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Date: Tue, 04 Jan 2022 15:19:48 +0100
From: Paul Zimmermann <>
To: Rich Felker <>
Subject: Re: correctly rounded mathematical functions

       Hi Rich,

> License: should be licensed under something permissive and
> MIT-compatible, preferably explicitly MIT if you'll be
> dual-/multi-licensing anyway.

ok, we'll consider multi-licensing with MIT.

> Table size: main consideration is that tables need to be pure
> shareable rodata, so no runtime generation of contents or pointers in
> contents. Failure to follow this would produce significant cost in
> *all processes* even ones that don't use the cr_* functions. I would
> hope they'd also fit in a few tens of kB of rodata, but I don't know
> how realistic that is.

tables so far are "static const"

> Allowed operations: I'm not sure what the scope of this question is.
> Are you asking if things like changing rounding mode would be okay? Or
> something else. musl implements C11 and hopefully future versions of
> the language library, but is implemented in C99 (+ very minimal set of
> common/"GNU C" extensions), so code to be included in musl shouldn't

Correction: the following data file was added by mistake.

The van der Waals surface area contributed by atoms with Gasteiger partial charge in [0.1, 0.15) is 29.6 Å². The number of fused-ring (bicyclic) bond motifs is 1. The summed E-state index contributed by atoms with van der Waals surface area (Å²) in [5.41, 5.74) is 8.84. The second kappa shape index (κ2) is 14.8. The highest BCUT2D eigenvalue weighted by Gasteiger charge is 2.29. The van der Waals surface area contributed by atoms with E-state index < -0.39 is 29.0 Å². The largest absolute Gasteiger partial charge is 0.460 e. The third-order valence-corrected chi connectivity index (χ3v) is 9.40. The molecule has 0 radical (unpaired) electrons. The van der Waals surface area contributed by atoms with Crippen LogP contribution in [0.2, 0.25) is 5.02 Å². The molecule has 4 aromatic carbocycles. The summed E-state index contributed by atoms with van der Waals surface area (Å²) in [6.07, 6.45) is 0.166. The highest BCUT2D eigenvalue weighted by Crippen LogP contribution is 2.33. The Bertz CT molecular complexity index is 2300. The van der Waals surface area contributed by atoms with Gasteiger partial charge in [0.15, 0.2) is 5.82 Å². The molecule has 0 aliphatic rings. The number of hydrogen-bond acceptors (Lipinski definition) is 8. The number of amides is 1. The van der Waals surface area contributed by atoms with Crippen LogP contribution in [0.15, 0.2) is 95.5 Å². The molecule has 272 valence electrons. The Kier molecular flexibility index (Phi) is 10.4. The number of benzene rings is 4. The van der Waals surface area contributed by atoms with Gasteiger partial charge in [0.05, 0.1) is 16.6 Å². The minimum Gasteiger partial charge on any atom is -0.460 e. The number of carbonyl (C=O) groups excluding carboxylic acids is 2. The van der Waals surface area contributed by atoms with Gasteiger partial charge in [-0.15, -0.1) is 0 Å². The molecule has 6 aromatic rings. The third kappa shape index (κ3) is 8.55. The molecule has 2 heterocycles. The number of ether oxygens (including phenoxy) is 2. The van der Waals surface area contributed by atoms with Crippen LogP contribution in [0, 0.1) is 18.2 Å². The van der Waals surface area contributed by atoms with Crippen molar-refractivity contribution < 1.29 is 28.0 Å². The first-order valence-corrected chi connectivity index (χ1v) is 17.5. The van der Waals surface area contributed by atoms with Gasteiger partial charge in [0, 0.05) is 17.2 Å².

> depend on new language features or compiler extensions not already
> used (at least without checking on them first). We also have
> softfloat-only targets and targets with excess precision, so code
> should be compatible with those (which means not depending on changing
> fenv; see commit 4f3d346bffdf9ed2b1803653643dc31242490944 for an
> example of where this came up).

we avoid playing with fesetround/fegetround since in general this makes
the code slower

> > We have started to work on two functions (cbrt and acos), for which we
> > provide presumably correctly rounded implementations (up to the knowledge
> > of hard-to-round cases) [2].
> > 
> > Christoph Lauter
> > Jean-Michel Muller
> > Alexei Sibidanov
> > Paul Zimmermann
> > 
> > [1]
> > [2]
> Is there a standalone version of the code where it can be read in full
> not as a patch to glibc? Is the code being developed in such a way
> that it's not potentially a derivative work of the glibc versions?

yes there are several standalone versions of the code (entries marked "full"

Best regards,

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